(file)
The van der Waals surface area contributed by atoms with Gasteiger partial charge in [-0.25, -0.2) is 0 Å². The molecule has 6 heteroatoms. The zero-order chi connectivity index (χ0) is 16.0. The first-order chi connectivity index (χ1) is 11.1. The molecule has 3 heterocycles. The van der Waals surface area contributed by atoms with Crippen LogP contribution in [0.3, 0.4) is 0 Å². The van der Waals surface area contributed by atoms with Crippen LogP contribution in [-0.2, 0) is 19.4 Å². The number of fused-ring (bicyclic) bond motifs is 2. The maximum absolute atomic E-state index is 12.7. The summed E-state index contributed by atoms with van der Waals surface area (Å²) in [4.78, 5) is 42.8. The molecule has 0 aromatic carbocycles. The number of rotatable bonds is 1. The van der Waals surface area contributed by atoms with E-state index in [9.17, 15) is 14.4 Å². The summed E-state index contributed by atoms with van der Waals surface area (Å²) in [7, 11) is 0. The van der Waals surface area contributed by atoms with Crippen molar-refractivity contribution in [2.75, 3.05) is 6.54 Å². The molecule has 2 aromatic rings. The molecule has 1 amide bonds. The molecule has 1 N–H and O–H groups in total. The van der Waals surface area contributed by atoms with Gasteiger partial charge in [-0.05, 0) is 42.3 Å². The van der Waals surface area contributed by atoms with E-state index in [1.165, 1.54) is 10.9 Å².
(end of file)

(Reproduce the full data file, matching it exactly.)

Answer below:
The van der Waals surface area contributed by atoms with Gasteiger partial charge in [-0.25, -0.2) is 0 Å². The molecule has 6 heteroatoms. The zero-order chi connectivity index (χ0) is 16.0. The first-order chi connectivity index (χ1) is 11.1. The molecule has 3 heterocycles. The van der Waals surface area contributed by atoms with Crippen LogP contribution in [0.3, 0.4) is 0 Å². The van der Waals surface area contributed by atoms with Crippen LogP contribution in [-0.2, 0) is 19.4 Å². The number of fused-ring (bicyclic) bond motifs is 2. The maximum absolute atomic E-state index is 12.7. The summed E-state index contributed by atoms with van der Waals surface area (Å²) in [4.78, 5) is 42.8. The molecule has 0 aromatic carbocycles. The number of rotatable bonds is 1. The van der Waals surface area contributed by atoms with E-state index in [9.17, 15) is 14.4 Å². The summed E-state index contributed by atoms with van der Waals surface area (Å²) in [7, 11) is 0. The van der Waals surface area contributed by atoms with Crippen molar-refractivity contribution in [2.75, 3.05) is 6.54 Å². The molecule has 2 aromatic rings. The molecule has 1 amide bonds. The molecule has 1 N–H and O–H groups in total. The van der Waals surface area contributed by atoms with Gasteiger partial charge in [-0.05, 0) is 42.3 Å². The van der Waals surface area contributed by atoms with E-state index in [1.165, 1.54) is 10.9 Å².